Is Ebola flaring up again in West Africa?
The international medical organization Medecins Sans Frontieres has declared that the Ebola epidemic could flare up again in West Africa, and unfortunately, health authorities are no better equipped to control another outbreak than they were a year ago.
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"The reality today is if Ebola were to hit on scale it did in August and September, we would hardly do much better than we did the last time around," Joanne Liu, head of MSF or Doctors Without Borders, said during a meeting on Ebola in Dakar on Saturday, June 13, Reuters reported.
The meeting on the epidemic also mentioned that the virus is spreading slower than at the peak last year and Liberia has apparently defeated the outbreak, but cases have risen sharply in the past two weeks in Guinea and Sierra Leone.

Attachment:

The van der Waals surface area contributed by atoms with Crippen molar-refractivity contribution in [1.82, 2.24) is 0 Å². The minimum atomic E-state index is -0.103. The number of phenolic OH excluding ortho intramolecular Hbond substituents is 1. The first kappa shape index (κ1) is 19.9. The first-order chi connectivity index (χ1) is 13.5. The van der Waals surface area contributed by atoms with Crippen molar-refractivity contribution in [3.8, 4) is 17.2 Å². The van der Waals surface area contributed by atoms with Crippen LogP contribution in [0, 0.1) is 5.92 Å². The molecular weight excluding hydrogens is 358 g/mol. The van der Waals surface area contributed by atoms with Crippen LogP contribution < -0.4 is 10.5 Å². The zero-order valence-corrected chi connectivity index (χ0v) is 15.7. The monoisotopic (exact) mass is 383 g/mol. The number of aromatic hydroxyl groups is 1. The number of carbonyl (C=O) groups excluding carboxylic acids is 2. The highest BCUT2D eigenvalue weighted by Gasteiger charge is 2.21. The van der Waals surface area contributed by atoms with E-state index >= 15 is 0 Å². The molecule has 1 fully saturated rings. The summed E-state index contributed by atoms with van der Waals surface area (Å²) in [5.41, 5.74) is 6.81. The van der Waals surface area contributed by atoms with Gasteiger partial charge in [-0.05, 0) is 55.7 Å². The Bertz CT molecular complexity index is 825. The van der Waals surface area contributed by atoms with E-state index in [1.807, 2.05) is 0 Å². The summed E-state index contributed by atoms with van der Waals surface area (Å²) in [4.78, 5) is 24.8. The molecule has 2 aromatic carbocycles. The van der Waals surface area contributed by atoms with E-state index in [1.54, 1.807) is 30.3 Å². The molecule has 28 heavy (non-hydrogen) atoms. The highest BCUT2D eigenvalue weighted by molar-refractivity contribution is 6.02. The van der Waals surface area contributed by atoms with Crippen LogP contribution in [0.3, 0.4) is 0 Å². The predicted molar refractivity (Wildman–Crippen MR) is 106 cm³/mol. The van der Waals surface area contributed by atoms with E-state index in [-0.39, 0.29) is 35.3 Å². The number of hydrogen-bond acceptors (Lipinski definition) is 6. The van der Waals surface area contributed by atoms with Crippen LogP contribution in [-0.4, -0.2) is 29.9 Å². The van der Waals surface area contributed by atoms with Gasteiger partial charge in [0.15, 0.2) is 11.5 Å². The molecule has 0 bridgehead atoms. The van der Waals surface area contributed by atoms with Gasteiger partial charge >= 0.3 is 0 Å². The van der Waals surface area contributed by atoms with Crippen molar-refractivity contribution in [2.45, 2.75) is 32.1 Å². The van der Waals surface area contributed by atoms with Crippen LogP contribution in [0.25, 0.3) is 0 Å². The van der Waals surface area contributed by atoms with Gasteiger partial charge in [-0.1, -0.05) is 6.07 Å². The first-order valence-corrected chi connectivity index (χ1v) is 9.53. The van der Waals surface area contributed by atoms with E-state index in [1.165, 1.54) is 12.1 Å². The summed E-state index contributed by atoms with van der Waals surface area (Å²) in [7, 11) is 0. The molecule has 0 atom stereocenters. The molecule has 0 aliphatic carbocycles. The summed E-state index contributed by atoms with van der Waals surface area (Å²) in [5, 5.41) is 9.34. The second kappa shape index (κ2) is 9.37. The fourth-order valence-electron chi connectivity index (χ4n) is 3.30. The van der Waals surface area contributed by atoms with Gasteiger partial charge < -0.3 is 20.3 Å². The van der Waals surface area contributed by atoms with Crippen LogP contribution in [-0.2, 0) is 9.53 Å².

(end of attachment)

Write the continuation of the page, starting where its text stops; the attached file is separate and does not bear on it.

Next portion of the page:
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Liu also shared that she and her group of doctors were very much disappointed by the World Health Assembly and by the Group of Seven industrial nations, G7, in terms of their recommendations and also with WHO, which declared health emergency eight months after the first Ebola case.
Jerome Mouton, MSF country head for Guinea, agreed that another major flare-up of the Ebola disease was possible.
"We are in the same situation where we are overly optimistic, saying that it is almost finished and there's no problem but in fact it's a big problem as there is potential for this to again set off a big epidemic," he said, according to Reuters.
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Sierra Leone reported the highest daily Ebola case count in nearly three months earlier this week and in Guinea the outbreak has spread into districts previously free of the disease.